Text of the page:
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In August of 1992 the Fifth Circuit Court of Appeals, in its decision in Nobleman v. American Savings Bank (In re Nobleman), interpreted § 1322(b)(2) of the Code as prohibiting the bifurcation of a claim secured only by a lien against a debtor's principal residence. This decision is contrary to the position taken previously by the Courts of Appeals for the Second, Third, Ninth and Tenth Circuits on the same question. On December 7, 1992 the Supreme Court granted a petition for certiorari, filed by the debtor in Nobleman, to resolve the split now existing among the courts of appeals. Accordingly, the resolution of this question by Congress or by the Supreme Court is imminent and creates a dramatic pause for the bankruptcy bar.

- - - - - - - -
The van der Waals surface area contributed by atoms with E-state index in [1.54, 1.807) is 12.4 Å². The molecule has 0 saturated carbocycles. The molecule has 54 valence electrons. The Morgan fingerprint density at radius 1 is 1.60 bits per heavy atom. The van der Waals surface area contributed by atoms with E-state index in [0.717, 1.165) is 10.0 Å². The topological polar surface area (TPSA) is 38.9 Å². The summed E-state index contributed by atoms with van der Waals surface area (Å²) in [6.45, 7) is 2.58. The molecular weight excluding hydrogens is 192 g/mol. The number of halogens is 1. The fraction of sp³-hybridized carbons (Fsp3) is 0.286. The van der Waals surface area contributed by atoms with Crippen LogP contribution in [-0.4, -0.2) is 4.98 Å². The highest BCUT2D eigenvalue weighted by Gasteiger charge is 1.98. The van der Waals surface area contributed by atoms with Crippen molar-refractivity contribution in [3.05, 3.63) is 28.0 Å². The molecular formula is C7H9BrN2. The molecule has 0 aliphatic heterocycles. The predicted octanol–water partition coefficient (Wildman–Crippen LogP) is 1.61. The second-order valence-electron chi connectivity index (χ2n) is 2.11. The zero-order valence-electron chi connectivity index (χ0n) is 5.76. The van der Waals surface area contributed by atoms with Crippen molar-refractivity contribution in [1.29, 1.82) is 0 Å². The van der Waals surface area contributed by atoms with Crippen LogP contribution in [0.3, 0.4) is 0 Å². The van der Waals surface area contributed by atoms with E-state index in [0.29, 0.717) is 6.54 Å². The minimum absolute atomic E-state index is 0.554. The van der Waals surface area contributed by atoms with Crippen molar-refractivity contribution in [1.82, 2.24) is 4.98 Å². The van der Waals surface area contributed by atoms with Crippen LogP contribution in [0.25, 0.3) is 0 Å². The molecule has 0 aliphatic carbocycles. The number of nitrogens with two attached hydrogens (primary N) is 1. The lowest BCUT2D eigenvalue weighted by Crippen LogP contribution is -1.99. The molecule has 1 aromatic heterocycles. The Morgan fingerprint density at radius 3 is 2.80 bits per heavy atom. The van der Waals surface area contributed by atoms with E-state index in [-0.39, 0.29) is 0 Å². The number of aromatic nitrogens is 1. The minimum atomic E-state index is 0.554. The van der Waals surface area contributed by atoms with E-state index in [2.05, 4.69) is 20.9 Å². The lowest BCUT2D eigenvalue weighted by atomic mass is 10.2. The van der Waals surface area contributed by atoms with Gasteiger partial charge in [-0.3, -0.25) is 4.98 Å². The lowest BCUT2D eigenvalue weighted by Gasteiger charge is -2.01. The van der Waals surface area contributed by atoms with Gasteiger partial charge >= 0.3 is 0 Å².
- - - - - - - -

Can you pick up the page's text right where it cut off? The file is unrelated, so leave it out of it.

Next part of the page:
This article looks critically at the debate as it has been waged in the courts, and how it might be resolved by the Supreme Court or through legislative amendment. The question to be considered is which side of the debate is more correct in its interpretation of § 1322(b)(2). The answer is found in the language of the provision, the legislative history, congressional intent, and the fundamental principles of bankruptcy law. Past proposals for legislative amendment are also considered in terms of how they support or slight the basic equitable principles embodied in our bankruptcy law, and whether this proposed resolution represents a fair and reasonable extension of bankruptcy protection, or an inequitable preference for the home mortgage industry.



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